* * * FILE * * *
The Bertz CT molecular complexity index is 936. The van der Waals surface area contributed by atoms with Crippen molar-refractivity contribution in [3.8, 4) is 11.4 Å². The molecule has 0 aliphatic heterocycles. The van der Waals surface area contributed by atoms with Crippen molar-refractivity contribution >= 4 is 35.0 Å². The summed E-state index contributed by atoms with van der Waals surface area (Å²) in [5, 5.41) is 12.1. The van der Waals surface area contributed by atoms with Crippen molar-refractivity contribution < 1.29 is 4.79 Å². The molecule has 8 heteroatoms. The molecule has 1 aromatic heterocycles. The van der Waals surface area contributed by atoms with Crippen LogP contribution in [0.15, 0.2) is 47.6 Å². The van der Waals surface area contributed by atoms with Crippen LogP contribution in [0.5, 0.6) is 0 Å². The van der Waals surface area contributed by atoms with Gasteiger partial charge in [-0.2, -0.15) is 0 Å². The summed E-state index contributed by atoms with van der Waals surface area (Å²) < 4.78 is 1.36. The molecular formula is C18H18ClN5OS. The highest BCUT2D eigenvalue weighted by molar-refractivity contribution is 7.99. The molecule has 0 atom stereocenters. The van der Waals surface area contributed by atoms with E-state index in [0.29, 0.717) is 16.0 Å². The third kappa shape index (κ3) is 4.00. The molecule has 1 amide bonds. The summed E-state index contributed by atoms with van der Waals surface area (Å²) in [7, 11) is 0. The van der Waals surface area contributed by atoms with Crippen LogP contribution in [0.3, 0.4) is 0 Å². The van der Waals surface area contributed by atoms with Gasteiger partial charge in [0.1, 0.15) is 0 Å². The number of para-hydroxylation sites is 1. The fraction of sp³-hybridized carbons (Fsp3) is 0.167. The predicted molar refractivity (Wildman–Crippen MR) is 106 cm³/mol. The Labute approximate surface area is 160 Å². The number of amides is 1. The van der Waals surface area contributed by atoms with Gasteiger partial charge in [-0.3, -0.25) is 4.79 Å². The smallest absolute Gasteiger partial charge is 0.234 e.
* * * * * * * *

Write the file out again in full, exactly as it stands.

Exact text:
The Bertz CT molecular complexity index is 936. The van der Waals surface area contributed by atoms with Crippen molar-refractivity contribution in [3.8, 4) is 11.4 Å². The molecule has 0 aliphatic heterocycles. The van der Waals surface area contributed by atoms with Crippen molar-refractivity contribution >= 4 is 35.0 Å². The summed E-state index contributed by atoms with van der Waals surface area (Å²) in [5, 5.41) is 12.1. The van der Waals surface area contributed by atoms with Crippen molar-refractivity contribution < 1.29 is 4.79 Å². The molecule has 8 heteroatoms. The molecule has 1 aromatic heterocycles. The van der Waals surface area contributed by atoms with Crippen LogP contribution in [0.15, 0.2) is 47.6 Å². The van der Waals surface area contributed by atoms with Crippen LogP contribution in [0.5, 0.6) is 0 Å². The van der Waals surface area contributed by atoms with Gasteiger partial charge in [-0.2, -0.15) is 0 Å². The summed E-state index contributed by atoms with van der Waals surface area (Å²) < 4.78 is 1.36. The molecular formula is C18H18ClN5OS. The highest BCUT2D eigenvalue weighted by molar-refractivity contribution is 7.99. The molecule has 0 atom stereocenters. The van der Waals surface area contributed by atoms with E-state index in [0.29, 0.717) is 16.0 Å². The third kappa shape index (κ3) is 4.00. The molecule has 1 amide bonds. The summed E-state index contributed by atoms with van der Waals surface area (Å²) in [7, 11) is 0. The van der Waals surface area contributed by atoms with Crippen LogP contribution in [0.3, 0.4) is 0 Å². The van der Waals surface area contributed by atoms with Gasteiger partial charge in [0.1, 0.15) is 0 Å². The number of para-hydroxylation sites is 1. The fraction of sp³-hybridized carbons (Fsp3) is 0.167. The predicted molar refractivity (Wildman–Crippen MR) is 106 cm³/mol. The Labute approximate surface area is 160 Å². The number of amides is 1. The van der Waals surface area contributed by atoms with Gasteiger partial charge in [-0.3, -0.25) is 4.79 Å². The smallest absolute Gasteiger partial charge is 0.234 e.